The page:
Although antitrust scrutiny of “big tech” companies has increased drastically over the past decade, much of the national debate has concerned issues of monopolization and the Sherman Act—the dominant federal antitrust statute. But with rapid developments in artificial intelligence and machine learning, algorithmic price fixing has become an increasingly pressing threat that the Sherman Act is ill-equipped to tackle. Under the current framework, the challenge of establishing the existence of an agreement between competitors in cases in which the algorithms have evolved beyond their programmers’ intentions presents difficulties to regulators.

This Note underscores that section 5 of the Federal Trade Commission (FTC) Act offers a broader mandate to antitrust regulators and argues that it is the best vehicle for bringing price-fixing claims against companies that use algorithms to collude with one another. Unlike the Sherman Act, the FTC Act bans unilateral conduct and invitations to collude. It can reach collusive conduct without the showing of an agreement. While circuit courts have curbed the scope of the FTC Act by finding that tacit collusion is lawful, the FTC still retains the authority to bring standalone actions for section 5 violations. This Note presents a framework for regulators to consider when bringing a standalone section 5 action for algorithmic collusion. It argues that algorithms function as public announcements and should be scrutinized more carefully—first, for certain market characteristics indicating that collusion would benefit market players, and second, for the existence of plus factors that demon-strate the likelihood of actual collusion.

The full text of this Note can be found by clicking the PDF link to the left.


It started with flies. At its peak, The Making of a Fly, a biology textbook for fly researchers, was priced at almost $24 million on Amazon. 1 Olivia Solon, How a Book About Flies Came to Be Priced $24 Million on Amazon, WIRED (Apr. 27, 2011), [https://​​]. The book, originally printed in 1992, was out of print by 2011, but Amazon had listed seventeen copies for sale. 2 Id. While the fifteen used copies started at $35, the two new copies—sold by two different sellers—started at well over $1 million. 3 Michael Eisen, Amazon’s $23,698,655.93 Book About Flies, It Is Not Junk: A Blog About Genomes, DNA, Evolution, Open Science, Baseball and Other Important Things (Apr. 22, 2011), []. Every day, the prices of both copies increased by set multiples; the sellers had pegged their prices to each other’s, causing a feedback loop, which only stopped once someone noticed the outlandish amount. 4 Id. (“Once a day profnath set their price to be 0.9983 times bordeebook’s price. The prices would remain close for several hours, until bordeebook ‘noticed’ profnath’s change and elevated their price to 1.270589 times profnath’s higher price.”). Eventually, the price peaked at $23,698,655.93. The next day, the price dropped to $106.23. 5 Id.

While this particular incident might be explained away by poor over­sight on the part of the sellers, the use of algorithmic pricing on Amazon, as well as on other online platforms, has become increasingly common, 6 See Le Chen, Alan Mislove & Christo Wilson, An Empirical Analysis of Algorithmic Pricing on Amazon Marketplace, in Proceedings of the 25th International Conference on World Wide Web 1339, 1345 (Ass’n for Computing Mach. 2016) (estimating that more than a third of all Amazon sellers who changed prices frequently used algorithms). This fraction has likely increased since then. See, e.g., David Grossman, Left to Their Own Devices, Pricing Algorithms Resort to Collusion, Popular Mechanics (Feb. 12, 2019), https://​www.​​technology/​robots/a26309827/left-to-their-own-devices-pricing-algorithms-resort-to-collusion [] (“A study from 2015 showed that a third of all items on Amazon had prices set by an algorithm, and chances are that percentage has only risen.”). sometimes causing incredibly high—or low—prices. 7 See David Z. Morris, What Causes Crazy-High Prices on Wayfair and Amazon?, Fortune (July 14, 2020), []; Rupert Neate, Amazon Sellers Hit by Nightmare Before Christmas as Glitch Cuts Prices to 1p, Guardian (Dec. 14, 2014), []. In particular, the prevalence of algorithmic pricing has led to increased concerns about ef­fective regulation of these algorithms to prevent price fixing between com­petitors, whether inadvertent or not.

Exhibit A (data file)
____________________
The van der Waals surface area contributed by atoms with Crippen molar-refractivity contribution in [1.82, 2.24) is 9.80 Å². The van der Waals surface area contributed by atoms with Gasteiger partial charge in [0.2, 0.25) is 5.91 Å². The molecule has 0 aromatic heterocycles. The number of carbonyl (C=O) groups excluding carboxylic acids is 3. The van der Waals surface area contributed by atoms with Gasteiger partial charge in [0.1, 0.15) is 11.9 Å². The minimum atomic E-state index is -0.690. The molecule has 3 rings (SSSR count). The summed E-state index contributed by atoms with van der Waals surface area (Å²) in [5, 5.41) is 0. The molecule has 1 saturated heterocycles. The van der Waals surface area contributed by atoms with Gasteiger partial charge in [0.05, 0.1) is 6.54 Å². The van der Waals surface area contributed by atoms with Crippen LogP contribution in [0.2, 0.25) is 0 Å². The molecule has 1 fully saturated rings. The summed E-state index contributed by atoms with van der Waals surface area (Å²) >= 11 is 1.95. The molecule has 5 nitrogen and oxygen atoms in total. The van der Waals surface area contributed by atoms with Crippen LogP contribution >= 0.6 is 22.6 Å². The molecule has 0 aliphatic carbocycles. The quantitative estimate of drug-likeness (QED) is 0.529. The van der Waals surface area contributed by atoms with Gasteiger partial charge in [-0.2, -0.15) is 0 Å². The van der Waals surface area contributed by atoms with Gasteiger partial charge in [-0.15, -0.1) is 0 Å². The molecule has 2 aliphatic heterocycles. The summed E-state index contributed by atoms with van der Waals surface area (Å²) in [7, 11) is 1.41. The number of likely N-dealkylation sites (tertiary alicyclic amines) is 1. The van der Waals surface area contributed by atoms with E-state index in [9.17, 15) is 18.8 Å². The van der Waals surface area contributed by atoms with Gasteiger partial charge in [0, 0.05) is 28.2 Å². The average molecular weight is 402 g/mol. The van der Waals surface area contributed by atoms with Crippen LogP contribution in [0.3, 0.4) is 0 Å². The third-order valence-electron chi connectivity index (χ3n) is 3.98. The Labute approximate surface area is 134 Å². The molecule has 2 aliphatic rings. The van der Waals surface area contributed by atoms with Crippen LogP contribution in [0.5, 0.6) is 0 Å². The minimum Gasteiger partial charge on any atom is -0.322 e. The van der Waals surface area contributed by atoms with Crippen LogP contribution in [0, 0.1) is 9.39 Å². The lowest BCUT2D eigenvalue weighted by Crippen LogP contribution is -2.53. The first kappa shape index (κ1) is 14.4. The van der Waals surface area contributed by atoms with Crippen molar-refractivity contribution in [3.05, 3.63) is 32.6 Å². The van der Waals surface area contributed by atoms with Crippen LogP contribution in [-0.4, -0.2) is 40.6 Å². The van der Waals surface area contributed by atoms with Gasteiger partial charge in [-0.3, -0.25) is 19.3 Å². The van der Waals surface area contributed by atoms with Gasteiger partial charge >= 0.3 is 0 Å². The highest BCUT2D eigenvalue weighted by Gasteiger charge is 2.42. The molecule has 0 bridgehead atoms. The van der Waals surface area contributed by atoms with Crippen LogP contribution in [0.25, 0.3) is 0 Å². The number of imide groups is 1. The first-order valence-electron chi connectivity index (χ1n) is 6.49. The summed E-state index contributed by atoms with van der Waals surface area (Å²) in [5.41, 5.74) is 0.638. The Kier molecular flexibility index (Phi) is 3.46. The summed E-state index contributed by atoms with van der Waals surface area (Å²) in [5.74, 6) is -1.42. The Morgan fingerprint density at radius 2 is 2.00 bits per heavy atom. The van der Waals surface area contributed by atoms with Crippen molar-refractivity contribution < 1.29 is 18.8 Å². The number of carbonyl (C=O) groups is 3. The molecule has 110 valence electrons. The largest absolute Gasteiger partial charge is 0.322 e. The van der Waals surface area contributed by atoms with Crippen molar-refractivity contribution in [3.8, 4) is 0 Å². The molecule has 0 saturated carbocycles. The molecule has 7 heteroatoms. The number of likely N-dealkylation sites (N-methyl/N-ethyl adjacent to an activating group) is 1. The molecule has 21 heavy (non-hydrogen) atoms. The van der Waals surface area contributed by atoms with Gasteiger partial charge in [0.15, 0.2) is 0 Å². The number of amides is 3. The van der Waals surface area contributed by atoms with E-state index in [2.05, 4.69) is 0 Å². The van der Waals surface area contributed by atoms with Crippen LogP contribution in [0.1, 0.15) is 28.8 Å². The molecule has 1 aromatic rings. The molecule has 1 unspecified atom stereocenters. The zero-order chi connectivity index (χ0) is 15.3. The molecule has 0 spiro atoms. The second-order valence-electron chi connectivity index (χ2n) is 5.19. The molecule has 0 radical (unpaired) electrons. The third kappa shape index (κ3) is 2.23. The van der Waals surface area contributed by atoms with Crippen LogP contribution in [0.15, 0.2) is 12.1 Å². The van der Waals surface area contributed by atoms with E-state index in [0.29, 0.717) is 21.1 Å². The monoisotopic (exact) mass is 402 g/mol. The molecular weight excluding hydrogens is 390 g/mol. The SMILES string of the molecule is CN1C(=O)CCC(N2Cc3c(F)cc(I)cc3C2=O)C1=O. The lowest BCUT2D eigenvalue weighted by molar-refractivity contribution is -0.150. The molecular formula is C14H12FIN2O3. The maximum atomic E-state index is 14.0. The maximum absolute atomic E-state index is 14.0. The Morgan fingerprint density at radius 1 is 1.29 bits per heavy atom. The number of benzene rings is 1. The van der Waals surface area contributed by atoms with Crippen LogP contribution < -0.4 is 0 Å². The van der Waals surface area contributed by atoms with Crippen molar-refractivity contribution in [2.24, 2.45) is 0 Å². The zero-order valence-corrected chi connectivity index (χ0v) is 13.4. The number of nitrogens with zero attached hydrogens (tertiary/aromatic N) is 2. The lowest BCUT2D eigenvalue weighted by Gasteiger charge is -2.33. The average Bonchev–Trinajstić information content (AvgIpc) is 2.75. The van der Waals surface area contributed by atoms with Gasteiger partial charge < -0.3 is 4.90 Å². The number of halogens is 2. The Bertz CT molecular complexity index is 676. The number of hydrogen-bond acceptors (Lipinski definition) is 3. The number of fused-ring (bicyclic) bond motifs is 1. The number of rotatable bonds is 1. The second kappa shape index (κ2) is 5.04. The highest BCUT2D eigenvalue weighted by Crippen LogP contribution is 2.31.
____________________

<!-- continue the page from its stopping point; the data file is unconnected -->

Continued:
Thus, this Note proposes a framework for the federal enforcement of antitrust prohibitions against price collusion between algorithms. As more companies adopt algorithms to determine prices, recent legal scholarship has noted that competitors may be able to collude with one another, re­sulting in price fixing, without triggering scrutiny under the federal anti­trust statutes as they are currently being enforced. 8 See, e.g., Ariel Ezrachi & Maurice E. Stucke, Artificial Intelligence and Collusion: When Computers Inhibit Competition, 2017 U. Ill. L. Rev. 1775, 1794, 1796 [hereinafter Ezrachi & Stucke, When Computers Inhibit Competition] (describing the challenges of reg­ulating certain types of algorithms); Ariel Ezrachi & Maurice E. Stucke, Sustainable and Unchallenged Algorithmic Tacit Collusion, 17 Nw. J. Tech. & Intell. Prop. 217, 255–58 (2020) [hereinafter Ezrachi & Stucke, Algorithmic Tacit Collusion] (noting the need to up­date “current antitrust policies” to resolve issues of algorithmic collusion). And as these pricing algorithms often use fast-developing technologies like machine learning 9 See, e.g., How Do I Turn Smart Pricing On or Off?, Airbnb Help Ctr., (on file with the Columbia Law Review) (last visited Jan. 12, 2021) (providing an opt-in algorith­mic pricing feature for hosts). or artificial intelligence, 10 See, e.g., Uber AI, Uber,​?_ga=2.​145952564.​1449153791.1600984909-1051261321.1600984909 [] (last visited Jan. 12, 2021) (de­scribing how artificial intelligence “powers many of the technolo­gies and services underpin­ning Uber’s platform”). companies may—even unwittingly—coordinate with other competitors to arrive at a supracompetitive price. Well-meaning companies may not intend to collude, but the “black box” nature of algo­rithms can often result in unintentional price coordination. 11 See infra section II.A.2.